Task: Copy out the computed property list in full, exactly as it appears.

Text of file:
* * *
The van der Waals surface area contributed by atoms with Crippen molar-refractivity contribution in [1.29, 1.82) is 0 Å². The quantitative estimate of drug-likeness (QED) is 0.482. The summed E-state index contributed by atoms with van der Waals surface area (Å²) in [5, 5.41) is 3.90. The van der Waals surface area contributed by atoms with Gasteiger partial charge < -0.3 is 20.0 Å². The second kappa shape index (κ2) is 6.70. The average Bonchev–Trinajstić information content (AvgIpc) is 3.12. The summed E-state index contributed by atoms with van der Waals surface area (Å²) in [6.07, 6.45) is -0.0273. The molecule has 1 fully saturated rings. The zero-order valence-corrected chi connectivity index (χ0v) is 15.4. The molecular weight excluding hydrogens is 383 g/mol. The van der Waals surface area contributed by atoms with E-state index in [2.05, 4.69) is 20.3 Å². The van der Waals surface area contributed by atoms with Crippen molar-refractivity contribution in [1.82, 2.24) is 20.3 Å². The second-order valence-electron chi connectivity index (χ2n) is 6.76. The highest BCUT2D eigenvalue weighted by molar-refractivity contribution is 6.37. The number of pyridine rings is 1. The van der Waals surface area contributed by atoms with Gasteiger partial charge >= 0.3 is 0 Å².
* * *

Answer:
The van der Waals surface area contributed by atoms with Crippen molar-refractivity contribution in [1.29, 1.82) is 0 Å². The quantitative estimate of drug-likeness (QED) is 0.482. The summed E-state index contributed by atoms with van der Waals surface area (Å²) in [5, 5.41) is 3.90. The van der Waals surface area contributed by atoms with Gasteiger partial charge < -0.3 is 20.0 Å². The second kappa shape index (κ2) is 6.70. The average Bonchev–Trinajstić information content (AvgIpc) is 3.12. The summed E-state index contributed by atoms with van der Waals surface area (Å²) in [6.07, 6.45) is -0.0273. The molecule has 1 fully saturated rings. The zero-order valence-corrected chi connectivity index (χ0v) is 15.4. The molecular weight excluding hydrogens is 383 g/mol. The van der Waals surface area contributed by atoms with E-state index in [2.05, 4.69) is 20.3 Å². The van der Waals surface area contributed by atoms with Crippen molar-refractivity contribution in [1.82, 2.24) is 20.3 Å². The second-order valence-electron chi connectivity index (χ2n) is 6.76. The highest BCUT2D eigenvalue weighted by molar-refractivity contribution is 6.37. The number of pyridine rings is 1. The van der Waals surface area contributed by atoms with Gasteiger partial charge >= 0.3 is 0 Å².